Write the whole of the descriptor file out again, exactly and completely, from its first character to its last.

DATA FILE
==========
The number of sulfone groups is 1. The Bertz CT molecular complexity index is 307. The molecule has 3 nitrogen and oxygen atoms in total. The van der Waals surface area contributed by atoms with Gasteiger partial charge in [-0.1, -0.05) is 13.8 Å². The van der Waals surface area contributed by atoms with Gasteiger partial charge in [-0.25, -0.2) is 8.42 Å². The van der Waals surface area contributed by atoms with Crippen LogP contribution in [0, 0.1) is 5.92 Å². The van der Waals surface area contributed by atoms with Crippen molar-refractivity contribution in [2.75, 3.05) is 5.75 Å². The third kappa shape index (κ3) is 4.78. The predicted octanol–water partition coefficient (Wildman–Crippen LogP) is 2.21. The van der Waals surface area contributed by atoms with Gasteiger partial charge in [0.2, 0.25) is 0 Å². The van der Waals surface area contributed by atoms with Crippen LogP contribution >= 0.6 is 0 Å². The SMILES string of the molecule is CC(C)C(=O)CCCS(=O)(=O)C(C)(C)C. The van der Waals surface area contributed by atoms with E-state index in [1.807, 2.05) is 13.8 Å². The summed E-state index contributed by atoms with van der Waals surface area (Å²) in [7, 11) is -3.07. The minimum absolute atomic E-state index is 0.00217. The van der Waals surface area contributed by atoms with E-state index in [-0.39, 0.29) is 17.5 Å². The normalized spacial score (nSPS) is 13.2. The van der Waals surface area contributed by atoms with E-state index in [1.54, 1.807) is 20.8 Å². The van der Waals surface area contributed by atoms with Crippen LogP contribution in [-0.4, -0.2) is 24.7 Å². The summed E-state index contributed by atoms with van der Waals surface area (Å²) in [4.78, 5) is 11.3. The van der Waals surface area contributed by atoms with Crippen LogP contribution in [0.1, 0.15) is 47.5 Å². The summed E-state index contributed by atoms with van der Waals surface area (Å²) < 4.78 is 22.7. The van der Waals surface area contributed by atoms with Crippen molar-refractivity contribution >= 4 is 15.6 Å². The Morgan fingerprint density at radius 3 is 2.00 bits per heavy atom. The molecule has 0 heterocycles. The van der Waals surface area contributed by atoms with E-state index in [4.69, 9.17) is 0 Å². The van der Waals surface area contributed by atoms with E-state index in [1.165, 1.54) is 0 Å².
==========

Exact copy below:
The number of sulfone groups is 1. The Bertz CT molecular complexity index is 307. The molecule has 3 nitrogen and oxygen atoms in total. The van der Waals surface area contributed by atoms with Gasteiger partial charge in [-0.1, -0.05) is 13.8 Å². The van der Waals surface area contributed by atoms with Gasteiger partial charge in [-0.25, -0.2) is 8.42 Å². The van der Waals surface area contributed by atoms with Crippen LogP contribution in [0, 0.1) is 5.92 Å². The van der Waals surface area contributed by atoms with Crippen molar-refractivity contribution in [2.75, 3.05) is 5.75 Å². The third kappa shape index (κ3) is 4.78. The predicted octanol–water partition coefficient (Wildman–Crippen LogP) is 2.21. The van der Waals surface area contributed by atoms with Gasteiger partial charge in [0.2, 0.25) is 0 Å². The van der Waals surface area contributed by atoms with Crippen LogP contribution >= 0.6 is 0 Å². The SMILES string of the molecule is CC(C)C(=O)CCCS(=O)(=O)C(C)(C)C. The van der Waals surface area contributed by atoms with E-state index in [1.807, 2.05) is 13.8 Å². The summed E-state index contributed by atoms with van der Waals surface area (Å²) in [7, 11) is -3.07. The minimum absolute atomic E-state index is 0.00217. The van der Waals surface area contributed by atoms with E-state index in [-0.39, 0.29) is 17.5 Å². The normalized spacial score (nSPS) is 13.2. The van der Waals surface area contributed by atoms with E-state index in [1.54, 1.807) is 20.8 Å². The van der Waals surface area contributed by atoms with Crippen LogP contribution in [-0.4, -0.2) is 24.7 Å². The summed E-state index contributed by atoms with van der Waals surface area (Å²) in [4.78, 5) is 11.3. The van der Waals surface area contributed by atoms with Crippen LogP contribution in [0.1, 0.15) is 47.5 Å². The summed E-state index contributed by atoms with van der Waals surface area (Å²) < 4.78 is 22.7. The van der Waals surface area contributed by atoms with Crippen molar-refractivity contribution >= 4 is 15.6 Å². The Morgan fingerprint density at radius 3 is 2.00 bits per heavy atom. The molecule has 0 heterocycles. The van der Waals surface area contributed by atoms with E-state index in [4.69, 9.17) is 0 Å². The van der Waals surface area contributed by atoms with E-state index in [1.165, 1.54) is 0 Å².